Had some questions about the tea-dyeing I wrote about in my previous blog. Experiment with scraps if you are really apprehensive about it! I teadyed the 3 Hexagons (they are about 4" x 5") using a teaspoonful of powdered tea mix that I found in my cupboard in a cup of boiling water. Not sure how long I left them in the tea but it was a little while......2 or 3 hours maybe. When you take the fabric out of the tea, it is darker than it will be when it dries. I wanted only to soften the stark white backgrounds. Interestingly, "tea ground" was a background color in the early 1800's fabrics......chintz for one. Time will tell if it fades tho I plan to experiment with a couple scraps to see if washing removes the tea color. I have overdyed fabrics and small quilts often in the past and have never been disappointed......might have come out differently than anticipated but I always liked the results. Most of the time, I used Rit Tan dye for those projects. Don't be afraid to experiment with it!I thought I had taken a photo of the Hewson panel Center Medallion Quilt that I have started but could not find it so will use this one from my booth at a quilt show I vended at in Oct. The choices are in the next photo. Regan is the only one who choose the same one I did!!
These were my blue choices and I used the second from the left. I Love the second from the right (quite a few others did too!) and will use that in the next blue border. Will be a while before I get there......next border is Half-Square Triangles.
Now as to the English Piecing (not English Paper-Piecing), it is essentially the Same as EPP but without the paper! While documenting quilts here in Maine, we occasionally found the technique used. I could not find the small 4-patch blocks I wanted to show you but I will keep looking............it's fun to go through boxes of fabrics and blocks....just need to find the Time! I remembered this runner I made using an antique found in an antique shop. It was a long, skinny runner with a 1940's rayon dress fabric for the backing! I took it apart (that took a long time!) and reassembled it in a different configuration. Hope you can see the tiny whipstitches in the seams of the 4-patch below. It is accomplished by creasing the seam allowance of 2 patches, placing them right sides together and whipstitching the creased edges together.....much the same as is done with the hexagons popular today.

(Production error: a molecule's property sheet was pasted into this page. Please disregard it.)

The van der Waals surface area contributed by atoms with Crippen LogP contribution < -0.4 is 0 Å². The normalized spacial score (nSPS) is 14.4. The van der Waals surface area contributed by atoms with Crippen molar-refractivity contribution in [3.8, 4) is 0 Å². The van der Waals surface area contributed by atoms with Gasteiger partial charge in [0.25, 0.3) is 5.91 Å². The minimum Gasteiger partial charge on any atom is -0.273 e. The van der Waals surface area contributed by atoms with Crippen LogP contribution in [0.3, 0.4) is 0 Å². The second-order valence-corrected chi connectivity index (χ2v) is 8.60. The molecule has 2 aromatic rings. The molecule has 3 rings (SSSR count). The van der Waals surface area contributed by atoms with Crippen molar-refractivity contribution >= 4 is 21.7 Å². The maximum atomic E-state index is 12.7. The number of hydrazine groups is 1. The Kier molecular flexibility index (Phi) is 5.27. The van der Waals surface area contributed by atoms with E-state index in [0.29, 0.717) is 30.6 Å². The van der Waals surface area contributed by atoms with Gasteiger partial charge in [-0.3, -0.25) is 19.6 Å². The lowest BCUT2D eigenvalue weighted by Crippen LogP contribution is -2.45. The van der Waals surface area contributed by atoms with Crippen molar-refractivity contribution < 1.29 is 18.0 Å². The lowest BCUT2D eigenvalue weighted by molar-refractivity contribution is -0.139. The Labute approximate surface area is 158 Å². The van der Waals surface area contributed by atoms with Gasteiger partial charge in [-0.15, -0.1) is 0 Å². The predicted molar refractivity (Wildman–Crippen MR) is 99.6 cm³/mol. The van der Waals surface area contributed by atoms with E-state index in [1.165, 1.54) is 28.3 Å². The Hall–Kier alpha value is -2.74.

Block is 1870's fabric made in 2 colorways.
And I have taken on another project.....thankfully, I love to make log cabin blocks and over the years have accumulated enough strips so that I can just sew (well, after I iron the strips!)whenever I have a few minutes. I will need ninety 10" blocks to make a queen-size quilt for a customer request....have until next summer to get it done but have a good start with more than 30 blocks made already! Hope I can keep up the momentum!
I work with about 30 blocks at a time just as I do with my little 3" blocks.....strip-piecing a different fabric each time, rather than cutting strips the exact length needed for each round. Trim and square each block as I get 4 sides done and start all over again till I have completed 4 rounds! The stack shown on the left below is all trimmed with one block left untrimmed so you will see what I mean.
Love this little Jo Morton quilt I just finished.....last one for Club 12! Waiting for Club 13!!
And one more thing........ For years I sewed in silence and I still love the Sound of Silence but if I listen to an audiobook, I feel I am accomplishing two things at once! I read a review of Kate Morton's "The Secret Keeper". When I went to purchase it, I found 3 previous books so I am listening in the order in which they were written.....English castles, mystery, unusual little twists and Secrets! "The House at Riverton was her first, followed by "The Forgotten Garden". Currently listening to "The Distant Hours".